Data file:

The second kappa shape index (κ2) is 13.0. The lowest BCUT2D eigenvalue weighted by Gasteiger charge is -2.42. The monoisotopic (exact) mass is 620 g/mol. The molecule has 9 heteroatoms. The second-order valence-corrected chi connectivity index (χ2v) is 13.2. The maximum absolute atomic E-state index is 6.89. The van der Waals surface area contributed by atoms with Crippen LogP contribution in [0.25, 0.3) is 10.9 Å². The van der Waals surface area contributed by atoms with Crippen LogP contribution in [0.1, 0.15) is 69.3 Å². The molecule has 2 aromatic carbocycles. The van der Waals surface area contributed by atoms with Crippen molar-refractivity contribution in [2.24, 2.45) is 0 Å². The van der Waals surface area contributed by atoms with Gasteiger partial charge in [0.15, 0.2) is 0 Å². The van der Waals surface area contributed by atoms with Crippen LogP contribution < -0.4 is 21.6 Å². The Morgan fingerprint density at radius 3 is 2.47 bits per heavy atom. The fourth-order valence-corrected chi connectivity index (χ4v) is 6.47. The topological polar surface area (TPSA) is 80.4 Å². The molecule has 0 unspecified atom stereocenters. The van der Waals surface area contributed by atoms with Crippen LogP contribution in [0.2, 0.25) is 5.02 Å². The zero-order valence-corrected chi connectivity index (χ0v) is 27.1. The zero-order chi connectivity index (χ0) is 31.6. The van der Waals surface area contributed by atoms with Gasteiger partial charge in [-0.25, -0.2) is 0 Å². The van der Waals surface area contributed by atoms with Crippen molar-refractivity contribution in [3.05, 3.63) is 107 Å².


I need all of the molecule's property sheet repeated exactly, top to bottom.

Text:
The second kappa shape index (κ2) is 13.0. The lowest BCUT2D eigenvalue weighted by Gasteiger charge is -2.42. The monoisotopic (exact) mass is 620 g/mol. The molecule has 9 heteroatoms. The second-order valence-corrected chi connectivity index (χ2v) is 13.2. The maximum absolute atomic E-state index is 6.89. The van der Waals surface area contributed by atoms with Crippen LogP contribution in [0.25, 0.3) is 10.9 Å². The van der Waals surface area contributed by atoms with Crippen LogP contribution in [0.1, 0.15) is 69.3 Å². The molecule has 2 aromatic carbocycles. The van der Waals surface area contributed by atoms with Crippen molar-refractivity contribution in [2.24, 2.45) is 0 Å². The van der Waals surface area contributed by atoms with Gasteiger partial charge in [0.15, 0.2) is 0 Å². The van der Waals surface area contributed by atoms with Crippen LogP contribution < -0.4 is 21.6 Å². The Morgan fingerprint density at radius 3 is 2.47 bits per heavy atom. The fourth-order valence-corrected chi connectivity index (χ4v) is 6.47. The topological polar surface area (TPSA) is 80.4 Å². The molecule has 0 unspecified atom stereocenters. The van der Waals surface area contributed by atoms with Crippen LogP contribution in [0.2, 0.25) is 5.02 Å². The zero-order valence-corrected chi connectivity index (χ0v) is 27.1. The zero-order chi connectivity index (χ0) is 31.6. The van der Waals surface area contributed by atoms with Gasteiger partial charge in [-0.25, -0.2) is 0 Å². The van der Waals surface area contributed by atoms with Crippen molar-refractivity contribution in [3.05, 3.63) is 107 Å².